CONTEMPORARY MANAGEMENT TECHNIQUES 5
EnterpriseRisk Management (ERM) is a risk management, organizational frameworkthat can be applied to mitigate the risks that are likely to affectthe organization’s financial ability or competitiveness (Blocher etal, 2013). Several factors account for organizational risks. Theserisks include fire and flood hazards, fluctuations of foreigncurrency value, product prices and interest rates. Organizations arealso faced with operating risks such as related to employees,products and customers and strategic risks that affect the decisionsmade by the top management in terms of policy formulation andimplementation (Kaplan, 1990). By focusing on American InternationalGroup (AIG) as the case for analysis, this paper intends todemonstrate the importance of ERM toward achieving the coreobjectives of a company.
AIGis an insurance company with its origin in the United States and hasbranches in 130 countries. The sole aim of the company is to help itsclients, individuals and corporations, to manage financial risks withconfidence. ERM serves an important function in the insuranceindustry. An insurance firm adds value in three major ways, that is,investment, underwriting and financing (Errath& Grünbichler, 2007).Insurance business offers leverage services, where it borrows moneyfrom the policy holders and stockholders. For the insurance torealize more value, the cost of capital should be lower than returnsgenerated from the capital so acquired. Insurance firms are facedwith both investment and insurance risks. The purpose of ERM is tomanage the volatility of the risks involved in insurance business.
ERMoffers proactive approaches that help the firm prepare for risks thatmay occur in future. In addition, a good ERM program can help thefirm to stabilize at the time of crisis and financial distress(Blocheret al, 2013).AIG is the main insurer in the US. Many times, several unexpectedrisks have occurred in the country, including the California forestfires and hurricane. Such unanticipated catastrophes and others, suchas earthquakes and portfolio loss scenarios can be managedeffectively through an efficient ERM program.
Duringthe outburst of the US housing bubble in 2006-2007 period, AIG faceda financial crisis before signing the short credit default swaps(CDS). The company faced financial pressure and failed to settletheir CDS until it was rescued by the government (Pathaket al, 2013).The major risk was not their issue, but the modeling of the CDS. Aneffective ERM program can help direct the company from landing intosuch financial crisis. A good ERM will help the company to evaluateits prospects from within as opposed to how the company is viewedfrom the outside. A well modeled ERM will help the company toeliminate the actual risks which can be revealed from its balancesheet and business plan.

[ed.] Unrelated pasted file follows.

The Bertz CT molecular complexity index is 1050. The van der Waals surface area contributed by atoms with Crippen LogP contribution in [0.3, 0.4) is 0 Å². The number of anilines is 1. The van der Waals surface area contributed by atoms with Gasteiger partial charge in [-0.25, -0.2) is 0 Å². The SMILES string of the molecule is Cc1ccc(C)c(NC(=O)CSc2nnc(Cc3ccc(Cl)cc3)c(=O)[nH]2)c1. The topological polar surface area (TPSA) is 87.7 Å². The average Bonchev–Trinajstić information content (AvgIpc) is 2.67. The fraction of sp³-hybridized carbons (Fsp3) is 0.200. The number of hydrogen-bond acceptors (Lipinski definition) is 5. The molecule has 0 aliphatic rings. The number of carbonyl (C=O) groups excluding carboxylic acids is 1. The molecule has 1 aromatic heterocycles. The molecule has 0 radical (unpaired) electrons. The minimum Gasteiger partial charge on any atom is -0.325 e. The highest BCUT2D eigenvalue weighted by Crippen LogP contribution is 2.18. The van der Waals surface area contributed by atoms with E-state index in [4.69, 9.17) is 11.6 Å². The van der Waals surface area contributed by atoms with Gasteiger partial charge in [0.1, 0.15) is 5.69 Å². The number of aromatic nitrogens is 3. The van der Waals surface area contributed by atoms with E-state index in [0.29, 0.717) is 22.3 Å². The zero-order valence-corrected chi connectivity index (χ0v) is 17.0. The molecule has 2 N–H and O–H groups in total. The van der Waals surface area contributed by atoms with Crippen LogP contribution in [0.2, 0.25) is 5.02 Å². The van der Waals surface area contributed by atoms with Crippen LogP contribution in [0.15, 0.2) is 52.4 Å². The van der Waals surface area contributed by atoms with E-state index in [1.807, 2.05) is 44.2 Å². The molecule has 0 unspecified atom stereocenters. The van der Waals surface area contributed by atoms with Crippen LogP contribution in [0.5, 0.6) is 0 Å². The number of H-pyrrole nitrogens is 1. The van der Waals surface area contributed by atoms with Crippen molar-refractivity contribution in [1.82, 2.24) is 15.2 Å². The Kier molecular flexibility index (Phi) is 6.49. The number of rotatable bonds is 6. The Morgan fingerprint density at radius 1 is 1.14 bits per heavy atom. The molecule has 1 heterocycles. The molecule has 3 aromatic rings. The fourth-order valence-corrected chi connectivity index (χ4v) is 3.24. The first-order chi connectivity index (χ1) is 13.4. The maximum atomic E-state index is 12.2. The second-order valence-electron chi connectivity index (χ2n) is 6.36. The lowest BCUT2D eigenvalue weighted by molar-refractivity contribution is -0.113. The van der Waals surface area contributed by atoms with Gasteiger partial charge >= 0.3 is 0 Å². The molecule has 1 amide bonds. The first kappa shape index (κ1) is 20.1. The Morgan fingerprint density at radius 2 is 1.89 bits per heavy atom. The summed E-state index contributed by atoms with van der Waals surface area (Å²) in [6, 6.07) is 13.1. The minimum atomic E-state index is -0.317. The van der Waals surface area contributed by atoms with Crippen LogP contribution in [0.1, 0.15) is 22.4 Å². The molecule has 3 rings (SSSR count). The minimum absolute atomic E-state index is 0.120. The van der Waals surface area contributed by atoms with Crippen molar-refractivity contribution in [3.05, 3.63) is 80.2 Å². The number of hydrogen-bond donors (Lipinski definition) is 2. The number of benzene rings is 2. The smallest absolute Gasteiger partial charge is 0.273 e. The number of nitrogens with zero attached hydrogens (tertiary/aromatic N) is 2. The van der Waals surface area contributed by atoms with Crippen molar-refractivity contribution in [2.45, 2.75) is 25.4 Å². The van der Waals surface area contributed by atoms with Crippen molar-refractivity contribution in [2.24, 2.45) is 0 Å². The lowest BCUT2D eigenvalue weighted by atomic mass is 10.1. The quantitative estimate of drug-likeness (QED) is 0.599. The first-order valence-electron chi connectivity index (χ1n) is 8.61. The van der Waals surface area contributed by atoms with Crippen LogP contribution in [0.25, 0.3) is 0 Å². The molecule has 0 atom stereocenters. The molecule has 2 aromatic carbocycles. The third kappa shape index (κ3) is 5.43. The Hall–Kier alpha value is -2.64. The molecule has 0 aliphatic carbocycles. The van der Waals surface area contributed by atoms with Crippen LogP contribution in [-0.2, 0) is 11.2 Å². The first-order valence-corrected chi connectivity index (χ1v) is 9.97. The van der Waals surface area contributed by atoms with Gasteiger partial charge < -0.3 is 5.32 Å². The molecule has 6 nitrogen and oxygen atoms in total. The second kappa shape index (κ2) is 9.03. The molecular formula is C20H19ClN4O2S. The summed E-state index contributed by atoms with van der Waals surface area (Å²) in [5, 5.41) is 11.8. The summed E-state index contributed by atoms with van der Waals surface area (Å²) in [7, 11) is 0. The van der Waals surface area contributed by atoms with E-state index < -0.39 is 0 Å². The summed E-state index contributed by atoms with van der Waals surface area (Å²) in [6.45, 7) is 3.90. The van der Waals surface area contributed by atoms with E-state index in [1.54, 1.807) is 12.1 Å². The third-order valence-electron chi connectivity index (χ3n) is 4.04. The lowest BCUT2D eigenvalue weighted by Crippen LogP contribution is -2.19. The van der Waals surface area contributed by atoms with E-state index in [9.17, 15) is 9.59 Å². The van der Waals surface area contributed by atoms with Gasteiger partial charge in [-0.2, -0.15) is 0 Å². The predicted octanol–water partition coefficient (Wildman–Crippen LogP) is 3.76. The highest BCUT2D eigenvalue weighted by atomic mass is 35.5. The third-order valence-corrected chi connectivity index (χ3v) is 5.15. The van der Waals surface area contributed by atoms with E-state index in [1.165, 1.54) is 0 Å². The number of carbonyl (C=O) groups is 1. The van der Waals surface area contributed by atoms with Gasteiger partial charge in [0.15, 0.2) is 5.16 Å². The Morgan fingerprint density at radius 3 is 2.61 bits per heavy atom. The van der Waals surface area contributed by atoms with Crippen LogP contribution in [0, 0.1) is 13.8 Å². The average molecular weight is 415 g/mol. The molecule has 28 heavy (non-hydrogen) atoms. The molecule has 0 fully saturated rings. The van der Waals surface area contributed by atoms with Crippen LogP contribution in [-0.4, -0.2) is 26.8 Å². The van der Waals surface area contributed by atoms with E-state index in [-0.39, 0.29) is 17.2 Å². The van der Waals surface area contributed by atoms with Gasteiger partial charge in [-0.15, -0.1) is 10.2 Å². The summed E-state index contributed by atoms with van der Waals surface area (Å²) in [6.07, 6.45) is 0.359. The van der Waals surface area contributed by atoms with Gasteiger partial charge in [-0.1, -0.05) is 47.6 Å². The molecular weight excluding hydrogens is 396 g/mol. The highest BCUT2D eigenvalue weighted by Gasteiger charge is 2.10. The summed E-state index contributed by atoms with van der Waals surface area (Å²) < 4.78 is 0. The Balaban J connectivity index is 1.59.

AIGcan utilize ERM as a tool to assess the growth of the company. Thiscan be achieved through risk measurement of the use standarddeviation (Elsinger et al, 2006). Following its financial crisis, AIGfocused on returning to its position and the company targets furthergrowth within and outside the US. A smaller standard deviationimplies lower cash flow risks. Expected shortfall (ES) and Value atRisk (VaR) are important components of ERM and are useful forassessment of probable tail risks (Elsinger et al, 2006). VaR willhelp the company assess all the risks it faces and help consolidatefinancial and non-financial risks. VaR will help the company separatethe core from non-core business risks.
ERMis an effective management technique, especially on businesses thatface higher risks. AIG is a key player in the US insurance industryand the insurer to millions of individuals and thousands ofcorporations. According to Blocher et al (2013), the strategy of ERMfor the company is significant for the risk management function. ForAIG, ERM will help the company prepare for the many risks and avoidthe repeat of the historical financial failures. Use of VaR will helpthe company eliminate actual risks and will help the company tohandle the risks when they rock the company. Standard deviationmeasurement can help assess the trend of the company in its growth.
Blocher,E. J., Stout, D. E., Juras, P. E., & Cokins, G. (2013). Costmanagement: A strategic emphasis (6th ed.). NewYork, NY: McGraw-Hill/Irwin
Elsinger,H., Lehar, A., & Summer, M. (2006). Risk Assessment for BankingSystem. ManagementScience,52(9): 1301-1314.
Errath,W., & Grünbichler, A. (January 01, 2007). Enterprise riskmanagement: A view from the insurance industry. Lawand Economics of Risk in Finance: Second International Conference onLaw and Economics at the University of St. Gallen, June 29, 2007 St. Gallen, Switzerland.
Pathak,J., Karim, K. E., Carter, C., & Xie, Y. (January 01, 2013). Whydo enterprise risk management systems fail? Evidence from a casestudy of AIG. InternationalJournal of Applied Decision Sciences, 6 (4):345-371.
Kaplan,R. S. (1990). The Four Stage Model of Cost System Design. ManagementAccounting (February): 22-26.